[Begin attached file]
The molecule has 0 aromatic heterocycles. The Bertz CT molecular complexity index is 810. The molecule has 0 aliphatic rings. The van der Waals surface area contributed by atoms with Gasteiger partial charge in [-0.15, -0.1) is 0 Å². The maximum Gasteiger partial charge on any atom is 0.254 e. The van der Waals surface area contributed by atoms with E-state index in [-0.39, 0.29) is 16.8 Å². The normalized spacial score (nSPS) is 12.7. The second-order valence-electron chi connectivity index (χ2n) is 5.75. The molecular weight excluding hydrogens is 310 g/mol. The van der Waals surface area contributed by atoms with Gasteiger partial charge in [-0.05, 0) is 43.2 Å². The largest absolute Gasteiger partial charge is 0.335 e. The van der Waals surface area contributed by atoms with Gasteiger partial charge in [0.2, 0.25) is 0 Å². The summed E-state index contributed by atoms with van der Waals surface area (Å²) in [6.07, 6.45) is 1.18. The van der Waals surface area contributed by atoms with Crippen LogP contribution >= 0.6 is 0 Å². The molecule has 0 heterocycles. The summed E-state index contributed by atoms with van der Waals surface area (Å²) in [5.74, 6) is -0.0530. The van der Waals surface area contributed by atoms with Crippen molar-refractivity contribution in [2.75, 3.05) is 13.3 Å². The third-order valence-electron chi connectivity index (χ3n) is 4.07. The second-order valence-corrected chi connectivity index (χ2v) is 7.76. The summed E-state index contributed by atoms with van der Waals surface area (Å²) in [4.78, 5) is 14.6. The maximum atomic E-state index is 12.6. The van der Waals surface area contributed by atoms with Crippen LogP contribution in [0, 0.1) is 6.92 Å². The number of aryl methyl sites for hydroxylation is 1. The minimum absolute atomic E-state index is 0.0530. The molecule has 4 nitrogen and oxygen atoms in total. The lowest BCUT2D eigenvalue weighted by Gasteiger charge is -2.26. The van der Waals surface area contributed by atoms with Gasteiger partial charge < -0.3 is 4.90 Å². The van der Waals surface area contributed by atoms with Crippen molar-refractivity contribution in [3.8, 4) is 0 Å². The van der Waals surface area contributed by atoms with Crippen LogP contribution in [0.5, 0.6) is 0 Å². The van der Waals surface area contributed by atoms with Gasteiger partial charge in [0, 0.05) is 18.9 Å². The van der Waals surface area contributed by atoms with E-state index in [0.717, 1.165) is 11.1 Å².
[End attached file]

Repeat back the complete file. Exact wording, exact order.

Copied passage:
The molecule has 0 aromatic heterocycles. The Bertz CT molecular complexity index is 810. The molecule has 0 aliphatic rings. The van der Waals surface area contributed by atoms with Gasteiger partial charge in [-0.15, -0.1) is 0 Å². The maximum Gasteiger partial charge on any atom is 0.254 e. The van der Waals surface area contributed by atoms with E-state index in [-0.39, 0.29) is 16.8 Å². The normalized spacial score (nSPS) is 12.7. The second-order valence-electron chi connectivity index (χ2n) is 5.75. The molecular weight excluding hydrogens is 310 g/mol. The van der Waals surface area contributed by atoms with Gasteiger partial charge in [-0.05, 0) is 43.2 Å². The largest absolute Gasteiger partial charge is 0.335 e. The van der Waals surface area contributed by atoms with Gasteiger partial charge in [0.2, 0.25) is 0 Å². The summed E-state index contributed by atoms with van der Waals surface area (Å²) in [6.07, 6.45) is 1.18. The van der Waals surface area contributed by atoms with Crippen LogP contribution >= 0.6 is 0 Å². The molecule has 0 heterocycles. The summed E-state index contributed by atoms with van der Waals surface area (Å²) in [5.74, 6) is -0.0530. The van der Waals surface area contributed by atoms with Crippen molar-refractivity contribution in [2.75, 3.05) is 13.3 Å². The third-order valence-electron chi connectivity index (χ3n) is 4.07. The second-order valence-corrected chi connectivity index (χ2v) is 7.76. The summed E-state index contributed by atoms with van der Waals surface area (Å²) in [4.78, 5) is 14.6. The maximum atomic E-state index is 12.6. The van der Waals surface area contributed by atoms with Crippen LogP contribution in [0, 0.1) is 6.92 Å². The number of aryl methyl sites for hydroxylation is 1. The minimum absolute atomic E-state index is 0.0530. The molecule has 4 nitrogen and oxygen atoms in total. The lowest BCUT2D eigenvalue weighted by Gasteiger charge is -2.26. The van der Waals surface area contributed by atoms with Gasteiger partial charge < -0.3 is 4.90 Å². The van der Waals surface area contributed by atoms with Crippen molar-refractivity contribution in [3.8, 4) is 0 Å². The van der Waals surface area contributed by atoms with Crippen LogP contribution in [0.5, 0.6) is 0 Å². The van der Waals surface area contributed by atoms with Gasteiger partial charge in [0, 0.05) is 18.9 Å². The van der Waals surface area contributed by atoms with E-state index in [0.717, 1.165) is 11.1 Å².